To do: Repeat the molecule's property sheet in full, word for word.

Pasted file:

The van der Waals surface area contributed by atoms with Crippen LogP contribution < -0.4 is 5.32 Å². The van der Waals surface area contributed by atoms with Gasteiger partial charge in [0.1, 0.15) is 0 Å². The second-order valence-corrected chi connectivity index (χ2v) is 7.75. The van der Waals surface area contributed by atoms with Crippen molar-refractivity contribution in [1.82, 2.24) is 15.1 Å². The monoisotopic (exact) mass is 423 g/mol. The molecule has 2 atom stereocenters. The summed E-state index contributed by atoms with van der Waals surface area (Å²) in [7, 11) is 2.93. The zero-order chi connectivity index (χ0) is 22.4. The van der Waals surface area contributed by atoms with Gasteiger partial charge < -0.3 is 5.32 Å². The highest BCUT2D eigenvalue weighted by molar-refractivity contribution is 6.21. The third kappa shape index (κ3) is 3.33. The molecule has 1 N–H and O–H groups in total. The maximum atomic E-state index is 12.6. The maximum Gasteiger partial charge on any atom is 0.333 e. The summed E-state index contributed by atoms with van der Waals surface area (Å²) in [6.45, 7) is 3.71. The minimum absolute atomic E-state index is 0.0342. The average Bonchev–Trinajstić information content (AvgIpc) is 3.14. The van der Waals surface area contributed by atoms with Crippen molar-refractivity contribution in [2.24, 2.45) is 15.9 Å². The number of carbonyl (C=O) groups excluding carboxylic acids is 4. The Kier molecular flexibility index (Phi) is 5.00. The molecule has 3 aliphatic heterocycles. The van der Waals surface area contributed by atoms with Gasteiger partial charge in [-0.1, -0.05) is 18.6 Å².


The van der Waals surface area contributed by atoms with Crippen LogP contribution < -0.4 is 5.32 Å². The van der Waals surface area contributed by atoms with Gasteiger partial charge in [0.1, 0.15) is 0 Å². The second-order valence-corrected chi connectivity index (χ2v) is 7.75. The van der Waals surface area contributed by atoms with Crippen molar-refractivity contribution in [1.82, 2.24) is 15.1 Å². The monoisotopic (exact) mass is 423 g/mol. The molecule has 2 atom stereocenters. The summed E-state index contributed by atoms with van der Waals surface area (Å²) in [7, 11) is 2.93. The zero-order chi connectivity index (χ0) is 22.4. The van der Waals surface area contributed by atoms with Gasteiger partial charge < -0.3 is 5.32 Å². The highest BCUT2D eigenvalue weighted by molar-refractivity contribution is 6.21. The third kappa shape index (κ3) is 3.33. The molecule has 1 N–H and O–H groups in total. The maximum atomic E-state index is 12.6. The maximum Gasteiger partial charge on any atom is 0.333 e. The summed E-state index contributed by atoms with van der Waals surface area (Å²) in [6.45, 7) is 3.71. The minimum absolute atomic E-state index is 0.0342. The average Bonchev–Trinajstić information content (AvgIpc) is 3.14. The van der Waals surface area contributed by atoms with Crippen molar-refractivity contribution in [2.24, 2.45) is 15.9 Å². The number of carbonyl (C=O) groups excluding carboxylic acids is 4. The Kier molecular flexibility index (Phi) is 5.00. The molecule has 3 aliphatic heterocycles. The van der Waals surface area contributed by atoms with Gasteiger partial charge in [-0.1, -0.05) is 18.6 Å².